Macroeconomic Impact on Business Operations
Macroeconomics is the study of the economy as a whole. A thriving economy will create money and produce goods and services for consumption. Economic systems are influenced by macroeconomic factors. A country will strive for sustainable economic growth to improve the standard of living for its citizens. Fiscal and monetary policy is used to influence the economy. A well-defined monetary policy has the ability to control an economy and produce sustainable growth.
Money can be created by a government printing more money or through the banking system. When a government prints more money and spends this in the economy, the actual value of each unit of money already in the economy falls. This reduction of value for each unit of money is known as inflation. When a government prints money to finance a war or other purpose, hyper-inflation usually occurs. One unit of money in the current period is worth substantially less in a near future period. Creating money in this manner is not good for an economy.
A better way to create money is to use the banking system. In the United States, the banking system must keep reserves (amounts of money based on deposit levels at the Federal Reserve Bank in non-interest bearing accounts that can not be used for any other purpose) When a bank makes a loan to an individual or business, money is created. The money is created because the bank puts the proceeds of the loan into a checkable account for the borrower. This increases both sides of a banks balance sheet and "increases" the money supply. Since the lending bank must keep a required reserve, the full amount of the loan does not enter the money supply. The increase in the money supply is not limited to the lending bank. The reserve amount stays out. This ratio is controlled by the Federal Reserve System. The money that the borrower spends increases the checkable accounts of the sellers of goods that the borrower purchased with the loan proceeds. This process compounds the effect of the original banks loan. The actual amount of created money is reciprocal to the required reserve rate (M=1/r, where r = the reserve rate). Banks are able to continue to create money as long as they meet their reserve requirements.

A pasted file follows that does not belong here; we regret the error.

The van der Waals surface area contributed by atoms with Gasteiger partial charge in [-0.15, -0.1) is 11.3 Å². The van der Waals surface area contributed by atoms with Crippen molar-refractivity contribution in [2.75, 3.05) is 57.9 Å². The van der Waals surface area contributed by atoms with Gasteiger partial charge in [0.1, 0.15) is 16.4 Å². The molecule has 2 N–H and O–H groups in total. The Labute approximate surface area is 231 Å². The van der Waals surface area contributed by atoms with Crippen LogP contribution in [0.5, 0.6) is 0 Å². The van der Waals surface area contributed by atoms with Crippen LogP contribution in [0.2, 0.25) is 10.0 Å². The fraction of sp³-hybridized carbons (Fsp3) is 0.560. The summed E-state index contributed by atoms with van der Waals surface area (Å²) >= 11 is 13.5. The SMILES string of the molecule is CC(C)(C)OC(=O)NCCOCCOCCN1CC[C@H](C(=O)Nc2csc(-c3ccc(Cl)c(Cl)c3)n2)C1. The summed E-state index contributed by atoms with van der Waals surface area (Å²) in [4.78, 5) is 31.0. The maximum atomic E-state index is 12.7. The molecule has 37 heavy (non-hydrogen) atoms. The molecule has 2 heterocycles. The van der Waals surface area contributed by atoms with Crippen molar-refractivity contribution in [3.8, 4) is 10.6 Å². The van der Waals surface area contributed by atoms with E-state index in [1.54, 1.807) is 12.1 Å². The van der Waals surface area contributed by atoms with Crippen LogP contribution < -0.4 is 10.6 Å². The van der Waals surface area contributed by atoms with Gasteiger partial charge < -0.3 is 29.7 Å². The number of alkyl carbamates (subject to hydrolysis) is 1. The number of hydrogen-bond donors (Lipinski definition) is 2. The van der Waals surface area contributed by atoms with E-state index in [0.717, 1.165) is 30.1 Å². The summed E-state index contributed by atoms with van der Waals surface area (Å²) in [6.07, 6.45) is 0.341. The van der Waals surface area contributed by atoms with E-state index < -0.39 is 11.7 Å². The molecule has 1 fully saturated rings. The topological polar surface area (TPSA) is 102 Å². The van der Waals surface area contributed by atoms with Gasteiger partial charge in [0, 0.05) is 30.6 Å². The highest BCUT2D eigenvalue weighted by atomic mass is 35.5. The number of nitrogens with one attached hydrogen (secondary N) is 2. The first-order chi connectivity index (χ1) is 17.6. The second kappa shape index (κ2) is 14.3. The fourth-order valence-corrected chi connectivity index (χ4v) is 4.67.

Banks can create money by purchasing bonds from the public or government. Purchasing bonds adds checkable deposits to the sellers that can be used to purchase goods and/or services. The total effect on the money supply is comparable to the loan example above.